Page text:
One of the key factors in the Ukraine crisis has been the role of the sizeable ethnic Russian population in the country. David Smith writes on the implications the crisis might have for two other countries with significant Russian populations: Estonia and Latvia. He notes that while citizenship policies in both countries have been unpopular among ethnic Russian communities, the focus has largely been on increasing the rights of Russian speakers rather than questioning the existence of the Estonian or Latvian state. Nevertheless, he argues that nationalist forces on both sides of the debate may seek to exploit the situation in Ukraine in pursuit of their respective agendas.
Ukraine remains in a state of high tension, following the occupation of key installations in Crimea by Russian troops. Russia’s President Vladimir Putin claims that the despatch of military units was justified by the need to protect the interests and physical welfare of Russian citizens and so-called compatriots (ethnic Russians and Russian-speakers) living in Crimea and other southern and eastern parts of the country. The deepening of the Ukrainian crisis has prompted reflection on its potential wider implications, not least for Estonia and Latvia, where Russian-speakers make up around a third of the population.
While many Russian-speakers living in these countries can trace descent back to the period of inter-war Baltic independence and beyond, the majority are Soviet-era migrants and their descendants. Following the restoration of their statehood in 1991, Estonia and Latvia did not extend automatic citizenship to people in this category, arguing that they had arrived as a result of an illegal annexation and subsequent fifty-year occupation by the USSR. While many have since undergone naturalisation as citizens, more than half of Soviet migrants and their descendants still hold either local ‘alien’s passports’ or passports issued by the Russian Federation.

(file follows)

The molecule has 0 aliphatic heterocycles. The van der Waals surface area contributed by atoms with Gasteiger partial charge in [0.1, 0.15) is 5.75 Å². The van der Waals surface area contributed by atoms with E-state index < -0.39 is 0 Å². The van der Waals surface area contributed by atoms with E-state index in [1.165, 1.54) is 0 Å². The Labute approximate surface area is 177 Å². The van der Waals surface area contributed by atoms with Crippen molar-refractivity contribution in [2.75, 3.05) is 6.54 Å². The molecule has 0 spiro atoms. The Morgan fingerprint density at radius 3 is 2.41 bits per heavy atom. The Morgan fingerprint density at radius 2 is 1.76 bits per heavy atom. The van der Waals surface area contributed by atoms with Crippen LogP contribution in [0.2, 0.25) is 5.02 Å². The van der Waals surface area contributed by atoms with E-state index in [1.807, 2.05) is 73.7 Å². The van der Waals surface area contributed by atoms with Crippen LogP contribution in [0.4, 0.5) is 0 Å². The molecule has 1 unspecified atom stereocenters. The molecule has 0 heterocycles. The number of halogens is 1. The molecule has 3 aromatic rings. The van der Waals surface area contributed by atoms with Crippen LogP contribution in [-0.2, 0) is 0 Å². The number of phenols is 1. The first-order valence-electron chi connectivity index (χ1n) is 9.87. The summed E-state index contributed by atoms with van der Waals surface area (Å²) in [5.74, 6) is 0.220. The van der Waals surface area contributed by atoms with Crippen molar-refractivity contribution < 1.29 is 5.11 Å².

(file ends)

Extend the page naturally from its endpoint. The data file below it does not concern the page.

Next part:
These citizenship policies have been unpopular amongst local Russian-speakers, and have been loudly condemned by Russia, which denies that the 1940 Soviet takeover of the Baltic States amounted to an occupation and accuses Estonia and Latvia of engaging in systematic ethnic discrimination. Domestic and international frictions have also arisen over language and education policy, as both states have sought to break with the bi-national Soviet legacy and give greater prominence to majority language and culture. Divergent interpretations of the Second World War, too, have come into play, as witnessed by the unrest that occurred in Estonia following the relocation of a Soviet-era war memorial in 2007. Ethnic divisions arising from the Soviet past thus continue to pose a challenge to social and political cohesion in both countries.